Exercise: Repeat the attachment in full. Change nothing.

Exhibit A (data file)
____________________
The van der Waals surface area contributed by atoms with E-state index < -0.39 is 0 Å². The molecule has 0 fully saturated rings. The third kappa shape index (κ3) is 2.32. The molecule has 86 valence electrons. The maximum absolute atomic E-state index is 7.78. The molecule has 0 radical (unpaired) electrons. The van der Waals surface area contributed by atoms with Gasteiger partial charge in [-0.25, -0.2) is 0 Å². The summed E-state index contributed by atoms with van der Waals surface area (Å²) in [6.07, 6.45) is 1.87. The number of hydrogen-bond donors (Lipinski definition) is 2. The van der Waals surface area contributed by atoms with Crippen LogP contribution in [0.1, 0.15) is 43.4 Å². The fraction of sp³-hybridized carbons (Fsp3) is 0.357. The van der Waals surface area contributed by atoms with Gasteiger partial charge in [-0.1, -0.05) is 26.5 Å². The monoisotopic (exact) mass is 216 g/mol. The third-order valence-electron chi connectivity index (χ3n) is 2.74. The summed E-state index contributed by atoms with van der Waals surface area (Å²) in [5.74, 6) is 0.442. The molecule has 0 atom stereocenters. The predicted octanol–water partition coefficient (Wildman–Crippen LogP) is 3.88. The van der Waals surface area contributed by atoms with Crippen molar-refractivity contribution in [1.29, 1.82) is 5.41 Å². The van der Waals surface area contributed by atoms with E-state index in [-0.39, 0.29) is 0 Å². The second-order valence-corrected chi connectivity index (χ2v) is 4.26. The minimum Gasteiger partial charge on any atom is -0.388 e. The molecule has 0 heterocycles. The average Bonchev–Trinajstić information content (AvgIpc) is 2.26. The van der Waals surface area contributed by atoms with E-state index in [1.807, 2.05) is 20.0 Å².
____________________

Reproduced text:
The van der Waals surface area contributed by atoms with E-state index < -0.39 is 0 Å². The molecule has 0 fully saturated rings. The third kappa shape index (κ3) is 2.32. The molecule has 86 valence electrons. The maximum absolute atomic E-state index is 7.78. The molecule has 0 radical (unpaired) electrons. The van der Waals surface area contributed by atoms with Gasteiger partial charge in [-0.25, -0.2) is 0 Å². The summed E-state index contributed by atoms with van der Waals surface area (Å²) in [6.07, 6.45) is 1.87. The number of hydrogen-bond donors (Lipinski definition) is 2. The van der Waals surface area contributed by atoms with Crippen LogP contribution in [0.1, 0.15) is 43.4 Å². The fraction of sp³-hybridized carbons (Fsp3) is 0.357. The van der Waals surface area contributed by atoms with Gasteiger partial charge in [-0.1, -0.05) is 26.5 Å². The monoisotopic (exact) mass is 216 g/mol. The third-order valence-electron chi connectivity index (χ3n) is 2.74. The summed E-state index contributed by atoms with van der Waals surface area (Å²) in [5.74, 6) is 0.442. The molecule has 0 atom stereocenters. The predicted octanol–water partition coefficient (Wildman–Crippen LogP) is 3.88. The van der Waals surface area contributed by atoms with Crippen molar-refractivity contribution in [1.29, 1.82) is 5.41 Å². The van der Waals surface area contributed by atoms with E-state index in [-0.39, 0.29) is 0 Å². The second-order valence-corrected chi connectivity index (χ2v) is 4.26. The minimum Gasteiger partial charge on any atom is -0.388 e. The molecule has 0 heterocycles. The average Bonchev–Trinajstić information content (AvgIpc) is 2.26. The van der Waals surface area contributed by atoms with E-state index in [1.807, 2.05) is 20.0 Å².